The recent collapse of London Capital & Finance (LCF) acts as a sharp reminder that, where investments are concerned, there needs to be absolute clarity as to the nature of what is being sold as well as who the provider is.
Of course, the fact the Serious Fraud Office is now involved suggests that LCF did far more than confuse investors with misleading promotions. But there are also set to be implications for the FCA. Namely, should there be tighter rules and better information around authorised providers selling unauthorised products?
Indeed, one distraught investor was quoted as saying:
“But the fatal thing, as with so many others, was seeing the FCA mark.”
LCF went into administration in January, after some 11,500 investors had placed around £236 million into the company to purchase mini-bonds– it remains uncertain as to whether they will receive any of their money back.
These were far from all being sophisticated investors. Many will have been tempted by LCF’s advertising, which said that the mini-bonds paid up to 8% interest but also that their money would be safe, since this was a reputable FCA-regulated provider. It was also suggested in some advertising that these products had ISA status, something that HMRC has since confirmed was not the case.
The mini-bonds were used to fund small businesses and as the full picture starts to emerge, it appears that the investors’ funds were being used to support entities with connections to the four senior individuals in charge at LCF. Lurid stories of high spending are also now coming out, with the individuals allegedly buying helicopters, a stud farm, a holiday village in Cornwall and undeveloped resorts in Cape Verde and the Dominican Republic. Four arrests have been made since these revelations with were made, with them now being released pending further investigations.
Meanwhile, it was purported in LCF’s marketing that funds – and therefore the risk – would be spread across hundreds of small firms, yet Companies House records have shown this was not the case and that loans were only made to around 12 businesses. These are complex to unravel owing to numerous limited liability partnerships and cross-ownerships, which suggest that the borrowers nearly all had connections to the four individuals.
Further, questions are being asked of an agency called Surge Financial which ran the marketing campaigns and is alleged to have pocketed around £60 million in commission. There is no doubt that there is lot more to come out and the regulator too has been in for some criticism. Chair of the Treasury select committee, Nicky Morgan, wrote to FCA chair Charles Randell, and said that while she appreciated the FCA was investigating LCF’s marketing material, that,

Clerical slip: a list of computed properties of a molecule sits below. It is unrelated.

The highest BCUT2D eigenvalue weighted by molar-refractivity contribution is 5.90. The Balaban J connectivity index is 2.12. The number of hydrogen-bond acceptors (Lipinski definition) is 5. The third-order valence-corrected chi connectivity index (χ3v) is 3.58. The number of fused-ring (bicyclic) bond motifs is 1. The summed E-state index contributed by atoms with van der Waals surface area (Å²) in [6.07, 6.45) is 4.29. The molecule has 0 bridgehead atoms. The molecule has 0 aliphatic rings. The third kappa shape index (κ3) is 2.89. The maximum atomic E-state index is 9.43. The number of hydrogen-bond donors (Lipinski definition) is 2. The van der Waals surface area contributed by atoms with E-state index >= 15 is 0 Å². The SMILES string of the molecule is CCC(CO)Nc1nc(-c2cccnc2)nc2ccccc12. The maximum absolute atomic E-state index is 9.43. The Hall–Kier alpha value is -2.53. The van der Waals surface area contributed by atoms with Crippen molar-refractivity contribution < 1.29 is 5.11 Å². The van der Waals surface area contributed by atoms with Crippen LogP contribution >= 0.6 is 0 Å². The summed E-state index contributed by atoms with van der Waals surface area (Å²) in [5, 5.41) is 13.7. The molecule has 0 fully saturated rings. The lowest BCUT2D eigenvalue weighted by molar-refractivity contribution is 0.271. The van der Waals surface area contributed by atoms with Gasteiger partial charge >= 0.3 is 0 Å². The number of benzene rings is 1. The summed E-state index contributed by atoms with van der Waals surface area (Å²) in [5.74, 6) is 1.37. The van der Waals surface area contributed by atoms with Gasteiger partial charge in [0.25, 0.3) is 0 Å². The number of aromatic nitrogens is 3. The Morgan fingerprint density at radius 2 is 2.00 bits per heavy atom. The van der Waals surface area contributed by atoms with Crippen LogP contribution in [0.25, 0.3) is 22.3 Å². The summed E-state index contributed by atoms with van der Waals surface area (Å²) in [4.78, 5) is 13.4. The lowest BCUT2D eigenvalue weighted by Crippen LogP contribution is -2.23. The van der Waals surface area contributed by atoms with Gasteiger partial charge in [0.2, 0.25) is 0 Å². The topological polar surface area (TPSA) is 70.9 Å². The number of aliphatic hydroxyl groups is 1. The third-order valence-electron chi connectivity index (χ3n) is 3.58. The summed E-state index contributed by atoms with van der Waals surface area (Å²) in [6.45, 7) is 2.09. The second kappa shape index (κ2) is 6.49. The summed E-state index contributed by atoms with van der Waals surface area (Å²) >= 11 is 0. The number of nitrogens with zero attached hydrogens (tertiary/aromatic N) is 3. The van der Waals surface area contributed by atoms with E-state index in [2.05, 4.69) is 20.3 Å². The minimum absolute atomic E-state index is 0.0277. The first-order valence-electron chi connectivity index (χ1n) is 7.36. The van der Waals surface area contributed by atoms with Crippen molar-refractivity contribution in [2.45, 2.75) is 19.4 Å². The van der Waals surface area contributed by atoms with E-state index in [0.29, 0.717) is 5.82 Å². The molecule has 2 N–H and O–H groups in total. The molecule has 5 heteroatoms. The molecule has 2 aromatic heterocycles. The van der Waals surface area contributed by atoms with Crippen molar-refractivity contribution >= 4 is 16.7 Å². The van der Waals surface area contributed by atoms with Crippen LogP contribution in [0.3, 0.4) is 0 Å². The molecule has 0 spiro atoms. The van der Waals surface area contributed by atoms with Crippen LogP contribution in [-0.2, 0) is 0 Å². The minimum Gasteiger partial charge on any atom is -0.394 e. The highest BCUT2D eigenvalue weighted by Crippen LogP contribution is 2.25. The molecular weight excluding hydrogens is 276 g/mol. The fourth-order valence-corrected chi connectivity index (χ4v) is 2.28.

“There is a broader need to understand what can be learned in a regulatory sense from the events at LCF. I have therefore requested that the FCA board consider whether the failure of LCF, the potential harm to those consumers involved, and the regulatory system that led us here, warrants a statutory investigation.”
She said commented that there needed to be more information about the way firms were using the badge of FCA authorisation as well as the issue of whether mini-bonds needed regulating. It appears that many had little awareness of the riskiness of this investment and unlike listed retail bonds, mini-bond issuers do not have to put out a prospectus so there is no awareness of the businesses receiving the loans.
According to Finbarr O’Connell, administrator at Smith & Williamson:
“It would be better if LCF had had no FCA authorisation, as fewer people would have bought the bonds.”
In recent weeks, it has been announced that the FSCS is looking at the issue of whether compensation is payable to the investors and the Treasury has said Dame Elizabeth Gloster will lead an independent investigation into the LCF case. Her findings will also include an assessment of how the FCA acted.
This is yet another financial scandal to hit the industry and certainly given the information available to date, those responsible for the failures at LCF must face justice. At the same time, the FCA will ask some questions of its regulatory process and compliance professionals should keep a look out for potential future changes in tightening regulation.
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